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Daddy: Stories

Review

Daddy: Stories

When Emma Cline released her debut, THE GIRLS, she was quickly heralded as one of the country’s best young novelists, earning rave reviews for her superb writing and ability to weave violence and coming-of-age themes into a compulsively readable thrill ride. Now she returns with DADDY, a collection of short stories that delve into complicated interactions between men and women, old age and youth, past and present. With stories that linger and characters brewing with malcontent, Cline’s first collection proves that THE GIRLS was no fluke and she is here to stay.

I should start this review by stating that I am not your typical short story reader: I prefer narratives that are lengthy and winding, and I like to spend hours with good characters. That said, I would read a grocery list from Emma Cline, and I am so grateful that I ignored my usual distaste for short stories when I picked up DADDY.

"Perfect for fans of Curtis Sittenfeld and Jac Jemc, DADDY is a complex and sharply observed collection of stories from a brilliant young author that will leave readers hungry for her next novel."

In the same vaguely disconcerting way that she kicked off THE GIRLS, Cline eases us into her book with “What Can You Do with a General,” a seemingly conventional story about a man preparing for his adult children to return home for the holidays. As he considers the ways that they have grown ungrateful and notes how distracted his eldest daughter seems over her new relationship with a much older man, he slips shockingly violent thoughts into very normal ones. Juxtaposing the everyday with the horrifying, Cline hints at a dark past and a sense of rage simmering just beyond the page. And just like that, readers are lulled into a false sense of security that Cline quickly upends.

Each of these stories is interesting enough on its own --- a woman escaping an affair with a celebrity, a middle-aged man traveling to his son’s boarding school to deal with a problem, and even two women in a luxury rehab center --- but what unites them is an overwhelming feeling of discomfort and inadequacy. All of Cline’s characters stand on their own, but each is at a low point. In “Los Angeles,” we meet a young girl who works at a trendy store as she watches her dreams of acting fade away. “Son of Friedman” is about an aging and down-on-his-luck producer who reunites with a more successful friend. And tales of infidelity and divorce dance through the background of nearly every story, with a father figure always leading the way, directly or not.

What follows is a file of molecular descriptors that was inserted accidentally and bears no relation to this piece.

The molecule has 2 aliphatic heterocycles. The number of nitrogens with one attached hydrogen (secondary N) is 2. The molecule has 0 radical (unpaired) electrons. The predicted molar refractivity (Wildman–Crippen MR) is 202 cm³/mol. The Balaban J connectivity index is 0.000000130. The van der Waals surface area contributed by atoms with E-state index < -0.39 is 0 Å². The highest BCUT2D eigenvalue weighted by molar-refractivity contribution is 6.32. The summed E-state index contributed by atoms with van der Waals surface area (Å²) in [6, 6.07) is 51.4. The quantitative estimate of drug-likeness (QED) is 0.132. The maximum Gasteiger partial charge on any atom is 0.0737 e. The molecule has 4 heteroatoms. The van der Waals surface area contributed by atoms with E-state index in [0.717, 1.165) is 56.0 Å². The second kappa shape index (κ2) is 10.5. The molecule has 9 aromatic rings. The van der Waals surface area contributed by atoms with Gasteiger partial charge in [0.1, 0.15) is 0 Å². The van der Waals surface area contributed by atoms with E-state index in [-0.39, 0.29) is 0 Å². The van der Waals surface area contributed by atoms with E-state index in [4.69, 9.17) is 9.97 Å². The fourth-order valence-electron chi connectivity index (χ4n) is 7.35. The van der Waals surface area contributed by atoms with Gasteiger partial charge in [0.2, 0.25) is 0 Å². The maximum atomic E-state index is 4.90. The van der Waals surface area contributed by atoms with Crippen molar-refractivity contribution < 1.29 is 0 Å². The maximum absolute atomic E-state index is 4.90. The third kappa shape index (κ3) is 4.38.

Cline deftly digs into her characters’ insecurities, laying them bare on the page, and immersing readers into their lives with swiftness and accuracy. This is a talent that always leaves me in awe, but in short stories it is especially necessary, and she wastes no time setting each of her stories straight and getting her audience acclimated.

The pieces in DADDY present a “slice of life” in a unique character, typically one who is at a crossroads and quite often masking some hidden anger or resentment. Cline finds strength in these moments, pushing her characters right to the edge and letting readers put together the pieces of how they got there. This is an intellectual but thrilling collection that thrives on discomfort and plain awkwardness, be it from the tension of a difficult conversation, the pain of losing a loved one, or the subtleties of the relationships between men and women.

Though I cannot say that I found any of the 10 stories here to be weaker than the rest, there are certainly highlights, namely “Los Angeles,” “The Nanny” and “Marion.” While each focuses on reflection and the potential for any interaction to go awry with even the slightest misunderstanding, there is a quiet, violent twist to these tales that made me feel like Cline had lived with her characters for much longer than a single short story. “Marion,” which centers on a young girl coming of age and learning about sexuality with her slightly older friend, has a delicious “Mean Girls” vibe to it, but with the added elements of questionable parents, strange adults and the intoxication of friendship. This entry in particular wowed me --- it had all the same vibrancy and horror of THE GIRLS, but concentrated in a few shocking pages --- and if there is a peak to the book, this is definitely it.

Perfect for fans of Curtis Sittenfeld and Jac Jemc, DADDY is a complex and sharply observed collection of stories from a brilliant young author that will leave readers hungry for her next novel.

Reviewed by Rebecca Munro on September 18, 2020

Daddy: Stories
by Emma Cline